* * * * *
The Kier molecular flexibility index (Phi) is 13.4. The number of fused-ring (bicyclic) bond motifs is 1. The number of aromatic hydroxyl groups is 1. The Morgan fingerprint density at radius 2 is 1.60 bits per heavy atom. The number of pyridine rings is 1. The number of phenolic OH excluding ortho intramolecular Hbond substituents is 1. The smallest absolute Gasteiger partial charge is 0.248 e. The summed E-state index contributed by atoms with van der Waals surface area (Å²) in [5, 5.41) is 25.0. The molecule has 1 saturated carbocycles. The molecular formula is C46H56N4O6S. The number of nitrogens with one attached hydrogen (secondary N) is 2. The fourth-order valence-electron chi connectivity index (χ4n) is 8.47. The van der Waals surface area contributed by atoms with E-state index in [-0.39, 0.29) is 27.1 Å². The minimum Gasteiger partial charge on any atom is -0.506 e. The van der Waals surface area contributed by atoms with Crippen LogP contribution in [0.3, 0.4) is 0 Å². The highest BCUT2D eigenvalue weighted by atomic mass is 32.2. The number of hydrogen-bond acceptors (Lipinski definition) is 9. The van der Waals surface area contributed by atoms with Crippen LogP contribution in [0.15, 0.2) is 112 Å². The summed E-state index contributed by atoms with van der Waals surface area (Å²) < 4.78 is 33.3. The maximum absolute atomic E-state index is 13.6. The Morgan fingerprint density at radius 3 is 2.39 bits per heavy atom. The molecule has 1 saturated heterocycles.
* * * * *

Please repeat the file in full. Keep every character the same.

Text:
The Kier molecular flexibility index (Phi) is 13.4. The number of fused-ring (bicyclic) bond motifs is 1. The number of aromatic hydroxyl groups is 1. The Morgan fingerprint density at radius 2 is 1.60 bits per heavy atom. The number of pyridine rings is 1. The number of phenolic OH excluding ortho intramolecular Hbond substituents is 1. The smallest absolute Gasteiger partial charge is 0.248 e. The summed E-state index contributed by atoms with van der Waals surface area (Å²) in [5, 5.41) is 25.0. The molecule has 1 saturated carbocycles. The molecular formula is C46H56N4O6S. The number of nitrogens with one attached hydrogen (secondary N) is 2. The fourth-order valence-electron chi connectivity index (χ4n) is 8.47. The van der Waals surface area contributed by atoms with E-state index in [-0.39, 0.29) is 27.1 Å². The minimum Gasteiger partial charge on any atom is -0.506 e. The van der Waals surface area contributed by atoms with Crippen LogP contribution in [0.3, 0.4) is 0 Å². The highest BCUT2D eigenvalue weighted by atomic mass is 32.2. The number of hydrogen-bond acceptors (Lipinski definition) is 9. The van der Waals surface area contributed by atoms with Crippen LogP contribution in [0.15, 0.2) is 112 Å². The summed E-state index contributed by atoms with van der Waals surface area (Å²) < 4.78 is 33.3. The maximum absolute atomic E-state index is 13.6. The Morgan fingerprint density at radius 3 is 2.39 bits per heavy atom. The molecule has 1 saturated heterocycles.